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Case Study: Using satellite connectivity to support sustainable farming

June 12, 2015 • Mobile and Telecoms, Southern Africa, Top Stories

sustainable farming

The farm is managed remotely by the Van Der Merwe family who are situated 1 200km away. (Image Source: aaae-africa.org).

Although not yet listed as an endangered species, Roan antelope numbers have drastically reduced across Africa in recent years. Just 60% of these animals are estimated to live in protected areas, and without urgent action the species may face extinction. In a modern mix bringing together traditional farming skills and satellite technology, conservationists are now able to offer the Roan a lifeline.

Kalahari Wild, a 12,000 hectare farm situated in Grootfontein in the Northern Cape, has taken steps to help conserve some of South Africa’s wildlife. The farm runs the Scarce Game Breeding Programme and recently introduced the Roan antelope to this plan. This initiative requires a dedicated team on the ground to ensure the animals’ wellbeing at all times.

The farm is situated in a remote and arid part of the country.  Fifty staff are employed to manage the farm and to track the Roan daily by horseback to record their location, physical data, take photos and carry out regular health checks. The staff also migrate the animals across the farm throughout the year to get maximum value out of the limited rainfall and allow for the soil to recover from the damage caused from grazing.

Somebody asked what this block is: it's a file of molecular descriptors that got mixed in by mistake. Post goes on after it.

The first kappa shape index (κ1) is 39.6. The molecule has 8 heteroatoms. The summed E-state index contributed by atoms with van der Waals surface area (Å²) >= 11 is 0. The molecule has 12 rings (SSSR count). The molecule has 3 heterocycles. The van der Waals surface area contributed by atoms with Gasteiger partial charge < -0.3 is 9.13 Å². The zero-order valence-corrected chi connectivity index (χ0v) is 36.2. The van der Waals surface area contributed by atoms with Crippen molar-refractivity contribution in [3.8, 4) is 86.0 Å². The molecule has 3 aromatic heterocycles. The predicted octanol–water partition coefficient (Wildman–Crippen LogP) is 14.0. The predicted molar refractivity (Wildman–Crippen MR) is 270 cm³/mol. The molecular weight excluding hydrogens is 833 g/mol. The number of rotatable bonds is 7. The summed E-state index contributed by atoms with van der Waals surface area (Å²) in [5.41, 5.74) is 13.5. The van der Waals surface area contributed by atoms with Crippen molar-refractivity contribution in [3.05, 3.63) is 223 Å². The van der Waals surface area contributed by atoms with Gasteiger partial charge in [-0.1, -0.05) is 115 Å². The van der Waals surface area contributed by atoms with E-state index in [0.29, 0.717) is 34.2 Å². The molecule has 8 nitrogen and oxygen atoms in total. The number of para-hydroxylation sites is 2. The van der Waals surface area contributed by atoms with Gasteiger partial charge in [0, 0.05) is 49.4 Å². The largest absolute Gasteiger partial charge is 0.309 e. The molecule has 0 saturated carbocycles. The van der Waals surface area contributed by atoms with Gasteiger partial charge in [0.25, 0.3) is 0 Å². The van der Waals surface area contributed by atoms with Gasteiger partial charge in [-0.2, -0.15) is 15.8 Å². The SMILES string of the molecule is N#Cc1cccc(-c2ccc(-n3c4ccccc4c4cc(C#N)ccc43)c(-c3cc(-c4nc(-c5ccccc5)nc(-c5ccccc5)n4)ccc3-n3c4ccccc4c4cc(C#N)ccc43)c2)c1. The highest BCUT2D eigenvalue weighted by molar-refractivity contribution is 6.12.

Managing the farm remotely
The farm is managed remotely by the Van Der Merwe family who are situated 1 200km away. The family relies on data shared via a central database which is used to analyse trends and plot progress. Although the right processes have been put in place to enable this to happen daily, the farm has traditionally experienced a challenge with the telecommunications infrastructure needed to send the data and access the data centre.

According to Jacques van der Merwe, co-owner of Kalahari Wild: “Mobile coverage in the area is not great. There are no masts and, as the population is so sparse, it doesn’t make economic sense for providers to erect masts. Although we’ve typically relied on the fixed lines in the area, these tend to be problematic as cables are stolen frequently and it’s very expensive to replace.”

To overcome this challenge, Kalahari Wild looked to Vodacom Business to develop a solution. The company has a variety of broadband offerings designed to meet an array of needs. The Broadband Connect Satellite offering is a solution that can be provisioned anywhere across South Africa and works independently of fixed line connections. The solution is installed and maintained by trained and accredited Vodacom Business installation teams.

The Broadband Connect Satellite service allows van der Merwe to remotely monitor the Roan antelope from his home in the Western Cape. “I can check on the Roan data at any time, talk to the team on the ground, access the latest pictures and compare the tracking data,” says van der Merwe.

Investing in technology for the future of farming
Looking forward, van der Merwe aims to build a number of tourist retreats on the farm, allowing guests to stay and track the Roan and other wildlife. “We’ll need extra bandwidth for this, which is no problem with additional equipment, and we’re also planning to put in more sophisticated surveillance system to help control and monitor the animals that will helpfully, benefit the whole industry.”

“Farming has changed so much in South Africa in recent years. For many, the old ways of farming are just no longer viable – it’s more tempting to sell the land to mining firms than to continue farming. I don’t think like that. You have to be entrepreneurial. There are many ways in which technology can help the farming industry, to make it more sustainable and attractive to investors.”

Staff Writer

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